Clipping of a news story from the May 4, 1928 edition of The Boston Post, announcing the start of television broadcasts by station WLEX in Lexington, Massachusetts.
Next generation television, which will increase the opportunity for local broadcasters to open more sub-channels offering niche content such as old movies and television shows, is at least another year away, and probably two or three before widespread adoption. Next generation television is a voluntary standard for broadcasters to send a 4K signal accompanied by internet data over updated and more expensive transmitters. Home viewers will need a 4K television as well as a next generation tuner, known as ATSC 3.0, and an internet router in order to take full advantage of the new broadcast technology. Viewers can still watch programs broadcast in 4K without setting up to receive the internet portion of the signal, though it’s not clear now if broadcasters will encrypt some of their signals to make them available on subscription or only for those who have enabled the internet signal.
Since the FCC has made the switch voluntary, broadcasters have much wider latitude in how they implement the new technology than they did during the transition from analog to digital, and the power of the new technology itself makes more options possible. The question is whether home viewers will tolerate the targeted advertising enabled by the internet portion of the signal, looking on it as no different than any other internet service.
Fahrenheit 451, the 1966 film adaptation by François Truffaut of Ray Bradbury’s novel, here with Julie Christie and Oskar Werner, is the kind of movie that all but disappeared from broadcast television lineups in the past 30 years. With the possibility of more sub-channels becoming available after the 4K broadcast rollout, perhaps broadcasters will once again air movies like this.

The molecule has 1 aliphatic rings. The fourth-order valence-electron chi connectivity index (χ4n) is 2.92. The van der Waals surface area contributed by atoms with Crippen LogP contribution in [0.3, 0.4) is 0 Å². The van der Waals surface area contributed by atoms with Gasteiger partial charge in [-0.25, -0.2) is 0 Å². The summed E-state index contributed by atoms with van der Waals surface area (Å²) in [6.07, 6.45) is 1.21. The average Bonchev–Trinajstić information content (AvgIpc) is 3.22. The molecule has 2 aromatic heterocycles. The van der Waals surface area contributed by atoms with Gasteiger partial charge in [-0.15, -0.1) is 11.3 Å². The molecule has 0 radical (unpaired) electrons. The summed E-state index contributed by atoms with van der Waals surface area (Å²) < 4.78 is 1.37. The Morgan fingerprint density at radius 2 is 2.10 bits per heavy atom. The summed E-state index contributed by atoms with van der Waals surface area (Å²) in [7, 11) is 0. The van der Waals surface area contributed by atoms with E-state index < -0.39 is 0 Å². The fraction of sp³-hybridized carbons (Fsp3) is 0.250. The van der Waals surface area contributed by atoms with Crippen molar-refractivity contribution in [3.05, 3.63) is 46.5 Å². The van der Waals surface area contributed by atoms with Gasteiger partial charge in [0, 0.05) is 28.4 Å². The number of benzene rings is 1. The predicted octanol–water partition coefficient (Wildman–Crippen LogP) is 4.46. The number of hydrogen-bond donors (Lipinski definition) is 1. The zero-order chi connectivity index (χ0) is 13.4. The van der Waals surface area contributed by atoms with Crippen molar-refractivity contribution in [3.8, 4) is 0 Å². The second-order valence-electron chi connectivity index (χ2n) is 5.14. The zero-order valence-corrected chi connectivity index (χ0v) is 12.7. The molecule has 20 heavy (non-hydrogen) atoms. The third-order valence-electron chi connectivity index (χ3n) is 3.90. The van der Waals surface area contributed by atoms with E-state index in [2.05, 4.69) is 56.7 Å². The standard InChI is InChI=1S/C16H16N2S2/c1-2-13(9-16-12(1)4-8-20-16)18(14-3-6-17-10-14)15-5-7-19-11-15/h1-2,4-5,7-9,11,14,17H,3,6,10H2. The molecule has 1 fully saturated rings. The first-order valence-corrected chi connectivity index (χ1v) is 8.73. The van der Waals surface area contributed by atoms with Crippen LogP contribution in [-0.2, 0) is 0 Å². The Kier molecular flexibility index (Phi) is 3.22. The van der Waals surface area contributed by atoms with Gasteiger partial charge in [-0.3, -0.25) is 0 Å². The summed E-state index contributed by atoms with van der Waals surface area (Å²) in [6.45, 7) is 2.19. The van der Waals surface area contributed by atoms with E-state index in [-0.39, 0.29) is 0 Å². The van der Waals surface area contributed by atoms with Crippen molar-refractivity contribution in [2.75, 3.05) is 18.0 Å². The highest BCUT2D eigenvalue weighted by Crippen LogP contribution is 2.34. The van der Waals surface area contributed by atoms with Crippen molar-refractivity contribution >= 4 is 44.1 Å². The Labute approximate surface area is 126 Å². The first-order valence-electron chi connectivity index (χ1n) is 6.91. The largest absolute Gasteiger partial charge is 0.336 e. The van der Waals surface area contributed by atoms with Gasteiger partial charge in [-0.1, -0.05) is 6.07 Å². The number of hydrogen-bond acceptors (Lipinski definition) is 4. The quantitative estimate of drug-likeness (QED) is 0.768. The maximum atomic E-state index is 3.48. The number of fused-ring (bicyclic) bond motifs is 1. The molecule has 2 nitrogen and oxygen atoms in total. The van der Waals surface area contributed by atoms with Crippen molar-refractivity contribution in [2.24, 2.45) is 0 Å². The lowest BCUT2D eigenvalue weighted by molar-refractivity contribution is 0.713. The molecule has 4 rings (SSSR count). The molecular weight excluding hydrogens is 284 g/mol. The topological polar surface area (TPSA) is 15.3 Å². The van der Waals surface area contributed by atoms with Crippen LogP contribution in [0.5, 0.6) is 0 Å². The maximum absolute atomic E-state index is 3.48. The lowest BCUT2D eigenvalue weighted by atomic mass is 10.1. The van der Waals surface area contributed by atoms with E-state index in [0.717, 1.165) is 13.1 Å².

For people who already have SmartTVs and use them for internet streaming there will probably be no difficulty in adjusting; for those people in the niche market of getting their video entertainment by way of a disc in the mail and then being left to enjoy it in peace, having to cope with only minor nosiness about them on the Netflix website, the adjustment may be a step too far into creepiness. It will be interesting to see if next generation 4K broadcast television and its improved reception in rural areas, combined with a wider range of content, fills the gap being left by the general move toward internet streaming and, if it keeps broadcast television free, whether it will be an improvement over most of those services, though it is hard to imagine a local television station going as far as devoting a sub-channel to obscure art house films.